Market Profile: Morgantown

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For the past few weeks, we’ve been analyzing a series of promising Heartland metros that double down on the attractive characteristics of workforce housing.

So far, Cincinnati and Rochester shared some common themes: affordability, economic resilience, strong multifamily sectors, upside potential, and built-in downside protection that affords investors a lower risk profile than more traditional coastal markets.

This week, we’re traveling just 75 miles south from Pittsburgh along the Monongahela River to a West Virginia college town and home of the Mountaineers. You guessed it:  Morgantown.

The Town that Morgan Built: A Quick History of Morgantown

Morgantown began life as a single homestead. After the Revolutionary War, Colonel Zackquill Morgan (how’s that for a name??) — son of Morgan Morgan (an even better name) — returned to the riverside territory his family had settled two decades earlier, hired a surveyor, and acquired a certificate to the land. Monongalia’s county seat was moved to Morgantown in 1783, but the hamlet really took off in 1826, when the arrival of steamboats transformed the Monongahela into a lucrative trade route.

Morgantown was never quite a boomtown, but a respectable coal and limestone mining business combined with glassware, pharmaceutical, and chemical manufacture put the town on the map. In 1867, West Virginia University (WVU) was founded under the land-grant university program as the Agricultural College of West Virginia.

Today, WVU is the town’s economic anchor, educating more than 29,000 students at a time in 14 colleges and 160 degree programs, and employing more than 6,500 faculty and staff. Other top employers include WVU Medical Center, Mon Health Medical Center, and the Morgantown Energy Technology Sector. While it’s a small town in comparison to the metros we’ve looked at so far, its strong healthcare and educational sectors comprise a robust economic backbone that can withstand recessionary pressures.

Local GDP growth has been measured, but stable — even during the 2008 recession.

While 2008 was harder on the jobs market than local GDP, Morgantown’s employment has fared somewhat better during the COVID-19 pandemic.

Much of the country still has a ways to go before attaining pre-pandemic employment levels, but Morgantown’s employment has bounced back fairly well so far, tracking more or less in keeping with national averages

Meanwhile, Morgantown’s value is unmatched in the region: It  provides residents access to the city’s employment opportunities at impressively low costs-of-living.

The convergence of these features creates a promising set of opportunities for real estate investors.


Meds and Eds

Like we’ve argued time and again, metros with a strong “Meds and Eds” presence benefit from sticky demand that brings capital into town and keeps the workforce working — even when recession strikes. While Morgantown’s economy isn’t as large as those of Cincinnati or Rochester, the same effect prevails: the WVU system, and an abundance of local health services providers employ a large fraction of the city’s residents and create powerful downside protection — especially for more affordable multifamily real estate.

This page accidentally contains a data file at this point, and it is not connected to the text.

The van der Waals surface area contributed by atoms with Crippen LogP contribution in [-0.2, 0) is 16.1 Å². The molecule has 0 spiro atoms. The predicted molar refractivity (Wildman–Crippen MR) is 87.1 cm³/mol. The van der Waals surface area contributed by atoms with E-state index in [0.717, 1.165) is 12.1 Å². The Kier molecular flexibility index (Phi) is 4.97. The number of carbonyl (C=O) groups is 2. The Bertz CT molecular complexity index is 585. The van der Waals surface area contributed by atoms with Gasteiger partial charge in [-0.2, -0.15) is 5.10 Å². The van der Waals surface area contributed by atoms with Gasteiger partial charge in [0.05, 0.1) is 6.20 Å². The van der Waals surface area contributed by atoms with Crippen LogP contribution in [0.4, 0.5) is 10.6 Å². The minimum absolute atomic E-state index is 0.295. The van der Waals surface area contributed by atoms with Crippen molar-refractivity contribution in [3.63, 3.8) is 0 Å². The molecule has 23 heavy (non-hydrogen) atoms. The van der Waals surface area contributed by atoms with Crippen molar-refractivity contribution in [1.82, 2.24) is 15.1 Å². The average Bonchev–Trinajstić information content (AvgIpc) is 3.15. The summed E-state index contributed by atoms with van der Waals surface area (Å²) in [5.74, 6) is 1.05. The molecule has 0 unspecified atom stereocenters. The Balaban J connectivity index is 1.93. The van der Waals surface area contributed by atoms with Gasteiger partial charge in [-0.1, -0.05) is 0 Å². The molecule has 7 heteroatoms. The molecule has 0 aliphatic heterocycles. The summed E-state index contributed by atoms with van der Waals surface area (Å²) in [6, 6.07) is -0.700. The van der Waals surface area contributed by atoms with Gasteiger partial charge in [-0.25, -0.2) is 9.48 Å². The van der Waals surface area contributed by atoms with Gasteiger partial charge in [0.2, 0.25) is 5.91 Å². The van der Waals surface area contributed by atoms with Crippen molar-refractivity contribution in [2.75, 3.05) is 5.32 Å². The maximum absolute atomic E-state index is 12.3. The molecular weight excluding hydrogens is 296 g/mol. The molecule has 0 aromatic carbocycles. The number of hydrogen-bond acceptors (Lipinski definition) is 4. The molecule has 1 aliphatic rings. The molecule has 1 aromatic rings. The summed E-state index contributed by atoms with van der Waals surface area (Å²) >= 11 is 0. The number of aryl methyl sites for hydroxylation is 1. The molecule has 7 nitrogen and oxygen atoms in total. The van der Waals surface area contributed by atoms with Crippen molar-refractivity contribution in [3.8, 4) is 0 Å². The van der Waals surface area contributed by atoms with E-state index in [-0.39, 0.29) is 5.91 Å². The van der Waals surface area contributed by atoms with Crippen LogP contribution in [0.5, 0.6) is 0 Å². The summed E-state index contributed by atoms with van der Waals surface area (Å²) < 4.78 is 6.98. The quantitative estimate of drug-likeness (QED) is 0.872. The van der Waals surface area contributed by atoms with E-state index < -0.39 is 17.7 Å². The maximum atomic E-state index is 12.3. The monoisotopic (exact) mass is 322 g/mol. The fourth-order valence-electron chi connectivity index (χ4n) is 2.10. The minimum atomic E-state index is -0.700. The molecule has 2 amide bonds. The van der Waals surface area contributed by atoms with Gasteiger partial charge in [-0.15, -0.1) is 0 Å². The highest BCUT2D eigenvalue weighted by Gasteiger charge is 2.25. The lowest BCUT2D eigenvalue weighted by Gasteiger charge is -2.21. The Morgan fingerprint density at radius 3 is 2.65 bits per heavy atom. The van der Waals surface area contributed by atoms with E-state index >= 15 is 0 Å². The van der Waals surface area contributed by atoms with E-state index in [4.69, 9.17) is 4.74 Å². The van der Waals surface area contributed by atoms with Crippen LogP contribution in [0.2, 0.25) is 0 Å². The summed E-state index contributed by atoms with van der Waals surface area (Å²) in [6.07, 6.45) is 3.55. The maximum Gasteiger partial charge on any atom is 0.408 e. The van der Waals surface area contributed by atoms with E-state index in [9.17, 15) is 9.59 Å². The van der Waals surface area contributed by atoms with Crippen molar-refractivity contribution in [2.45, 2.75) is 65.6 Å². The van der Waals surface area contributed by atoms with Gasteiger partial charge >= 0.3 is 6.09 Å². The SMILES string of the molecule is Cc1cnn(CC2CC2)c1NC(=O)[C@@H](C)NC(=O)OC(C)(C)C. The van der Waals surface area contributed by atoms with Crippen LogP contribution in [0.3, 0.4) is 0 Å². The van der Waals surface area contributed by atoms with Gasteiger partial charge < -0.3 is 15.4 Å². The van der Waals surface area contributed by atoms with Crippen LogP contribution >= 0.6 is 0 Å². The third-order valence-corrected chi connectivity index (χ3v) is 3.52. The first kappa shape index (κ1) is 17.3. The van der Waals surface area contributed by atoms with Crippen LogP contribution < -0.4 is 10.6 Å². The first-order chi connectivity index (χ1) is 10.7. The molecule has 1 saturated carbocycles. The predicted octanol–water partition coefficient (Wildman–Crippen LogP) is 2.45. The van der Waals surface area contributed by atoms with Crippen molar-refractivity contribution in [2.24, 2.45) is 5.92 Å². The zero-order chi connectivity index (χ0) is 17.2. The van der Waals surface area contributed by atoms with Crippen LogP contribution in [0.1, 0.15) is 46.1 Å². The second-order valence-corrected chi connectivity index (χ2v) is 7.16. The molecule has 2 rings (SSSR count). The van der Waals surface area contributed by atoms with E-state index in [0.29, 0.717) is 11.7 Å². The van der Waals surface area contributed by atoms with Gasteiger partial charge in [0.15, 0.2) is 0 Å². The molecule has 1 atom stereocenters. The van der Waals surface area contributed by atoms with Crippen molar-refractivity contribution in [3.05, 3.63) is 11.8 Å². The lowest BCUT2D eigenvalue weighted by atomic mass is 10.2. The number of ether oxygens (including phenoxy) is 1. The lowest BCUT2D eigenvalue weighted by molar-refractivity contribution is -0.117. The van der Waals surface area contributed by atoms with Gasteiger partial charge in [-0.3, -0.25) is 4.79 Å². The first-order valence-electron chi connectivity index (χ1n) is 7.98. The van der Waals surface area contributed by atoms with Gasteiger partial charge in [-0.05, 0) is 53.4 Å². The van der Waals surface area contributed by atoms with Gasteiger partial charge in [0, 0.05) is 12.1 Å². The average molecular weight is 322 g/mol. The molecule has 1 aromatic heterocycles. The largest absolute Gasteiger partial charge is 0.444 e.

Morgantown’s resident population was just over 30,000 in 2019, and — over the past few years — WVU has educated between 28,000 and 30,000 students at a time. That means the city’s population virtually doubles for around 9 months out of the year: a significant influx of cash and temporary residents that protects the economy and drives growth for the local retail and service sectors.

Meanwhile, as smaller colleges across the country struggle to keep their doors open in the face of rising costs and wavering demand (not to mention a global pandemic), larger institutions like WVU are well-positioned to overperform. Deep pockets and steady demand will ensure the land-grant state schools aren’t going anywhere over the next few decades. For WVU in particular, relative geographic isolation makes the school a default choice for local residents who don’t plan to attend college out-of-state, and it’s likely that WVU will increase its enrollment as private colleges struggle.

What does that mean for real estate investors? Morgantown’s GDP and employment are strongly rooted in a set of established economic anchors that will continue to bring capital into the area for years to come. While that won’t create meteoric growth, the steady up-and-to-the-right performance should position investors to secure excellent risk-adjusted returns.

Affordable Rental Environment

Morgantown’s economy supports a deep value-laden rental market with plenty of room for upside.

The single-family market in Morgantown presents some residents with a structural obstacle: a 2020 report commissioned by the city government found that less than 40% of homes in Morgantown are priced under $200,000. According to in March 2021, Morgantown’s median home costs more than $223,000. Given the relatively expensive single-family market, it’s not surprising that a healthy fraction of residents opt to rent.

While fewer West Virginians rent than the US population in general, Morgantown’s renter fraction is  much closer to the national average.

But, that data doesn’t tell the whole story: the 2020 city government report also found that Morgantown’s multifamily vacancy rate was only 1.8%. Heightened demand for rental units is usually accompanied by rent increases, and that has occurred in Morgantown to a point.

Real Gross Rent History for Morgantown Date 2019 2018 2017 2016 2015 2014 2013 2012 2011 2010 2009 2008 2007 2006 2005 US Median $1,097 $1,077 $1,043 $1,027 $1,017 $986 $953 $940 $941 $955 $960 $976 $927 $937 $910 West Virginia Median $727 $748 $711 $714 $716 $693 $653 $646 S647 $638 S629 S625 S617 $613 S604 Morgantown, WV Median $775 $852 $808 $794 $918 $800 S743 $686 S734 S763 S694 $689 S676 S702 S679 Morgantown, WV Average $752 $911 $822 $784 $938 $810 $747 $676 $702 $729 $679 $679 $700 S662 $655

However, rents have yet to fully adjust to income. In 2019, according to the Census Bureau, median rent as a fraction of median household income countrywide was 20.03%. In West Virginia, that fraction was 17.86%. In Morgantown, it was only 16.49%. Rents absorb a far smaller share of tenants’ income in Morgantown than the rest of the state and country. When considered with high demand, this datum suggests that the market can withstand rent increases to capture the city’s stable GDP growth.

That said, the regional economy could be as important as the local economy. Morgantown’s affordable rental market has already captured some regional growth: 59.1% of employed persons living in Morgantown commute outside the city for work, suggesting that housing affordability could have potential to attract migrants working elsewhere in the area.